Checkmate details emerge, triggering some new questions and specific areas of concern
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Checkmate details emerge, triggering some new questions and specific areas of concern

By GlobalData 18 Aug 2021 (Last Updated August 18th, 2021 16:20)

With the reveal of Sukhoi’s new fifth-generation Checkmate fighter at MAKS 2021, it isn’t just specifications of the new platform that are emerging.

Checkmate details emerge, triggering some new questions and specific areas of concern
Credit: Vectorkel

With the reveal of Sukhoi’s new fifth-generation Checkmate fighter at MAKS 2021, it isn’t just specifications of the new platform that are emerging.

The current information suggests that the Checkmate, as Sukhoi have named it, will have the same engine as the Su-57 (albeit a single engine) but will feature an automated logistics systems called Matryoshka. This latter point is perhaps a hint at the central marketing point of this platform. The Matryoshka automated logistics support systems is intended to make the platform more efficient, and “…will reduce the cost of after-sales service, increase its efficiency and ensure a high level of combat readiness of the fleet even during high-intensity flights”, according to the head of Rostec, Sergey Chemezov.

Anthony Endresen, Analyst at GlobalData, comments, “the emerging image of this new platform is one of a light-weight, cheaper fifth-generation platform that is more affordable and is expected to operate under more austere conditions. The logistical proposition, based on manufacturer comments and emphasis on efficiency of the Matryoshka system, would be one of centralised logistics where little of the advanced work is done in the field, with the platform built around this type of operational organisation. This would very much fit in with the requirements for accessibility when it comes to tier two or tier three countries.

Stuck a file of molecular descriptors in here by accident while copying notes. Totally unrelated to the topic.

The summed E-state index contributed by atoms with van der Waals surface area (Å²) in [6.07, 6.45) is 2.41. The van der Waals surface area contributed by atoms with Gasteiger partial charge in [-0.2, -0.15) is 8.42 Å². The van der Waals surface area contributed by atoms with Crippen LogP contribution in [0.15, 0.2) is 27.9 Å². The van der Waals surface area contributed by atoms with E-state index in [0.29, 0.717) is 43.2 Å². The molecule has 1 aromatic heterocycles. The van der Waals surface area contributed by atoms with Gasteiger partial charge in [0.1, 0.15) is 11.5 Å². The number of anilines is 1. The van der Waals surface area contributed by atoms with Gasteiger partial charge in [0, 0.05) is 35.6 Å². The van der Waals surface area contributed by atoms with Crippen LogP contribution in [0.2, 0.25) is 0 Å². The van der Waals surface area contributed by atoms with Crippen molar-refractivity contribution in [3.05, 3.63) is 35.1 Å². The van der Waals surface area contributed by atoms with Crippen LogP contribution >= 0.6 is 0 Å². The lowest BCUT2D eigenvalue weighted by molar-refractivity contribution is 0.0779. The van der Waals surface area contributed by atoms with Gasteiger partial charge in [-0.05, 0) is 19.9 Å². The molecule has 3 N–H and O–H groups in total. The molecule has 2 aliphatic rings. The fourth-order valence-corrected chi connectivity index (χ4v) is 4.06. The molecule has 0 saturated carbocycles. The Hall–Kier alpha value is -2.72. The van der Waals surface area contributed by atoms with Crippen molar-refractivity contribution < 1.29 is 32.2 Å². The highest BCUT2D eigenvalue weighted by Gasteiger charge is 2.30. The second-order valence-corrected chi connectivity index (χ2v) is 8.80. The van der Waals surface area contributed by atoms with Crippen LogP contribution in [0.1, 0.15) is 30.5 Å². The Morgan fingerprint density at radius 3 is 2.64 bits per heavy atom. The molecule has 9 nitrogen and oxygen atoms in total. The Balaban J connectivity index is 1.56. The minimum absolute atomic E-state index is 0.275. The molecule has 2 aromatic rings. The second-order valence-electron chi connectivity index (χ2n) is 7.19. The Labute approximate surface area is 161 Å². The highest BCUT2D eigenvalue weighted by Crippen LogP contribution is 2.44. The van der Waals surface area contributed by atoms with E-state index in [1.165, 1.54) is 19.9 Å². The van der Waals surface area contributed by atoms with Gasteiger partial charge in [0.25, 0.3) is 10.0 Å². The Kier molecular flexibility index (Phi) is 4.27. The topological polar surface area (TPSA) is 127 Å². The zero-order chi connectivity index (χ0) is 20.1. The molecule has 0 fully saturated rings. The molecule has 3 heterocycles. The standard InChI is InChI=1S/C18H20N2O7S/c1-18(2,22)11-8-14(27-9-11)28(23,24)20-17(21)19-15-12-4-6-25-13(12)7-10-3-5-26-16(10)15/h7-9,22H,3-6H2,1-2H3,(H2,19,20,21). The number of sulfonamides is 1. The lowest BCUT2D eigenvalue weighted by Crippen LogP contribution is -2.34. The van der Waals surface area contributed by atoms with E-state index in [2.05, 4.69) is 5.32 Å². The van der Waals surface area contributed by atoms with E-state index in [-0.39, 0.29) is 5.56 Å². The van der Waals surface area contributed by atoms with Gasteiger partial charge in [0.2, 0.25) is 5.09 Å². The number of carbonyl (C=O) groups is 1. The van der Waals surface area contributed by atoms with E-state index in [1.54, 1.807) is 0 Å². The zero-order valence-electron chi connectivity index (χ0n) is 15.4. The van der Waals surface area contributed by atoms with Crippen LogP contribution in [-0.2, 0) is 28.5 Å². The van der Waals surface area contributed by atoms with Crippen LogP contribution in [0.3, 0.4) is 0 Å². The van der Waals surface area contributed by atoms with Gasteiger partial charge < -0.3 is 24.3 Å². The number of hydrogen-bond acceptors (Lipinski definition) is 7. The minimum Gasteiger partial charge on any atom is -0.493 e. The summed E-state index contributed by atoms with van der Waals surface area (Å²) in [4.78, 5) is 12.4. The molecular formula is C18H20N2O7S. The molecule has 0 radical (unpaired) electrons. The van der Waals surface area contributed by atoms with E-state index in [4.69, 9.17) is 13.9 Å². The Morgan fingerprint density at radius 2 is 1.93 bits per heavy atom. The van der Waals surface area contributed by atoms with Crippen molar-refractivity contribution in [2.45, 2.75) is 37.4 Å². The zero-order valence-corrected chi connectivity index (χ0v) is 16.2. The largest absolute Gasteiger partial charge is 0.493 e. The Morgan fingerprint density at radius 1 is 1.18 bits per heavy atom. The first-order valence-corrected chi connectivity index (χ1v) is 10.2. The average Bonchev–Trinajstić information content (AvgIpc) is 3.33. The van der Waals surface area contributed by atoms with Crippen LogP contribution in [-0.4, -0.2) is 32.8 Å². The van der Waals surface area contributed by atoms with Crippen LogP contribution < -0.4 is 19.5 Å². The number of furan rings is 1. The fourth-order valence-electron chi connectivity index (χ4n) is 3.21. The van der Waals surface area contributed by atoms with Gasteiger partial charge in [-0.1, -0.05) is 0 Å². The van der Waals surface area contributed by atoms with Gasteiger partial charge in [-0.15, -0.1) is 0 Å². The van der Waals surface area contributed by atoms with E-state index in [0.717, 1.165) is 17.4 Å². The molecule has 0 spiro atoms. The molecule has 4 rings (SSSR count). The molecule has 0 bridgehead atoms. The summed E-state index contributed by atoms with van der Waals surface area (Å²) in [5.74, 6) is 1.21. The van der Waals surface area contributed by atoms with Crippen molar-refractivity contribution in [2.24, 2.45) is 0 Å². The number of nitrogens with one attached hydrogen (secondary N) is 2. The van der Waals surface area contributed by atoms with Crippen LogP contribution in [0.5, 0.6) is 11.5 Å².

This lines up with the mooted price tag of roughly USD $25-30 million, with the operational costs likely to be a significant consideration for these buyers. Access to fifth-generation performance at this price point will be tempting for certain countries, with Russia essentially expecting to export around 300 over 15 years.

Advertising material identified Argentina, for example, with their requirements for fighter-attack in a maritime role, with anti-shipping capability. The greater the range the better, as Argentinian military history has shown this to be a critical factor. Offering a single-seat, single-engine option to a nation with a pressing maritime requirement is not intuitive, to say the least (despite the advertised long range of 2000km). Even countries with the facilities for more advanced and decentralised Maintenance Repair and Operations (MRO), like the US Navy, have a two-engine requirement for combat aircraft operating over water (though the F-35C proves to be the exception to this).

The real questions that arise from this proposition are whether the troubled Izdeliye 30 engines of the Su-57 and now the Checkmate have had their problems resolved. Sukhoi will need to demonstrate to potential customers that these engine issues have been resolved to such a degree that there is confidence to operate the single engine platform above water, where engine trouble is very likely to result in platform loss. Should this be achieved, then the potential loadout and advertised range could prove very tempting.

If the Checkmate should live up to Sukhoi’s claimed performance and costs, it will fill the market space of an affordable fifth-generation platform with signature management, more efficient MRO, and presumably higher availability rates for advanced platforms. The question will be less who needs that, and more who will buy into that. In all likelihood, the price wont be what it seems if the performance is.”

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